Tropical Storm Danielle churned up the East Coast on Friday with 65-mph winds, prompting some residents of low-lying areas of Maryland to flee to higher ground.
About 20 residents of St. George Island, Md., in the Potomac River left for several hours after the storm dumped 9 inches of water on roads, said Len Sipes, spokesman for the state Emergency Management Agency. Residents returned later in the evening, he said.Delaware Gov. Michael Castle declared a limited state of emergency in Bethany Beach and parts of Dewey Beach, authorizing the use of the National Guard. Several roads in Maryland and Delaware were closed because of minor flooding, but police reported no major damage.
Residents of waterfront homes in metropolitan New York and workers at Coney Island beaches piled sandbags against rising tides as they braced for the storm.
At 9 p.m. EDT, Danielle was near Salisbury, Md. It was headed north at about 13 mph, with some weakening expected by early Saturday, forecasters said.
A tropical storm warning was posted along the Virginia, Maryland, Delaware and New Jersey coasts, and up the Chesapeake Bay. A gale warning extended as far north as Rhode Island.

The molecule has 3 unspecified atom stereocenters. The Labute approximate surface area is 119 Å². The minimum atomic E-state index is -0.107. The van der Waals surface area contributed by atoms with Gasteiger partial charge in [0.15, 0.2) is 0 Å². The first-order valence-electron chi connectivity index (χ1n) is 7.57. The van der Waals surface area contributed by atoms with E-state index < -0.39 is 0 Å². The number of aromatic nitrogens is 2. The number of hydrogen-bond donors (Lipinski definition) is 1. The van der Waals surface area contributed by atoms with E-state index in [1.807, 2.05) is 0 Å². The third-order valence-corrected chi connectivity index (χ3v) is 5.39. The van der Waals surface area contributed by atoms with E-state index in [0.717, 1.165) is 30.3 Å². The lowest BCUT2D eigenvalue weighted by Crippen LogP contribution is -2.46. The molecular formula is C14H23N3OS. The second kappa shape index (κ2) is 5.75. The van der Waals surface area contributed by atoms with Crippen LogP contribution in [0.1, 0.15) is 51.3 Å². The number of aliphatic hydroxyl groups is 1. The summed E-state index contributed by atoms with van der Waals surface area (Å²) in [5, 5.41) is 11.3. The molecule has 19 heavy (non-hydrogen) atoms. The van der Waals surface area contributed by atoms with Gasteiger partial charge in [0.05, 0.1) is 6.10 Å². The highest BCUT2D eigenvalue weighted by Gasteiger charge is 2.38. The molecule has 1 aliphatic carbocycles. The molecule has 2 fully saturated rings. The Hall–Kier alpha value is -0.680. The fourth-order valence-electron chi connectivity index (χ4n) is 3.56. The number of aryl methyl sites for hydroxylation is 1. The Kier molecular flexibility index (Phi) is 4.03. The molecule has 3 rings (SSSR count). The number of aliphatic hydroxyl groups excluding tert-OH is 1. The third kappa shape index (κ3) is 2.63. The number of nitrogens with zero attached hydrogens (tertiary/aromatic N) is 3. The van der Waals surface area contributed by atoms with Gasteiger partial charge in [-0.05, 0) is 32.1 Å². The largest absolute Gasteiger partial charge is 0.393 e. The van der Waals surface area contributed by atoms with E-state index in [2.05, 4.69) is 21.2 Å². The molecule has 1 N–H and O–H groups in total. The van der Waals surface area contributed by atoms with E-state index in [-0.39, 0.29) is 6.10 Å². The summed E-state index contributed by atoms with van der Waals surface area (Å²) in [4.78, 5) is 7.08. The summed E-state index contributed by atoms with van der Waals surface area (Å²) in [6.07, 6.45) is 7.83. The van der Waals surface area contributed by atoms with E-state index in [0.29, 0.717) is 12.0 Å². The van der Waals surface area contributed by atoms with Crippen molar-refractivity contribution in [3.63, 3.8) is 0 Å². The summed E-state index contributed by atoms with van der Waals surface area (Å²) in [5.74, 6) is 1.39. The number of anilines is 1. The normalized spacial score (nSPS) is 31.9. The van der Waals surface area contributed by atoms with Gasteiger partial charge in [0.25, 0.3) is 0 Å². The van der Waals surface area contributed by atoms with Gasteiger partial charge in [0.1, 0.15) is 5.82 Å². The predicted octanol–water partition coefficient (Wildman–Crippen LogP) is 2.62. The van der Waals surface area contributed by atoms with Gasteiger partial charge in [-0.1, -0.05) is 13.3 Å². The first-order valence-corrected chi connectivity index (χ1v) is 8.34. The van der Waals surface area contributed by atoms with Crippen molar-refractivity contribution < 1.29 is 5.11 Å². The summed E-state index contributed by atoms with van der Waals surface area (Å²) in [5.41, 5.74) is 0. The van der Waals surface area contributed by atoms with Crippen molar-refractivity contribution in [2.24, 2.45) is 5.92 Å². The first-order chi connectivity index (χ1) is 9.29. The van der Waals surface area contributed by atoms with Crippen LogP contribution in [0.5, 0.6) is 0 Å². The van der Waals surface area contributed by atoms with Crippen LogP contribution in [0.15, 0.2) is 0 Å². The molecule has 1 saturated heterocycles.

With winds gusting up to 65 mph, Danielle was expected to dump up to 6 inches of rain along the mid-Atlantic coast.
Roslyn will miss Hawaii
Hurricane Roslyn headed for Hawaii on Friday with 75-mph winds, but forecasters predicted it would miss the island chain that was hard hit by Hurricane Iniki.
Coming just two weeks after Iniki battered the island of Kauai, the storm sent jitters through the big island of Hawaii.
"We're being inundated with calls because everyone remembers Hurricane Iniki," said Harry Kim, the county Civil Defense administrator on the island of Hawaii.
By Saturday, the winds were expected to subside to tropical storm force of 65 mph, with gusts up to 80 mph, said Tim Craig of the National Weather Service.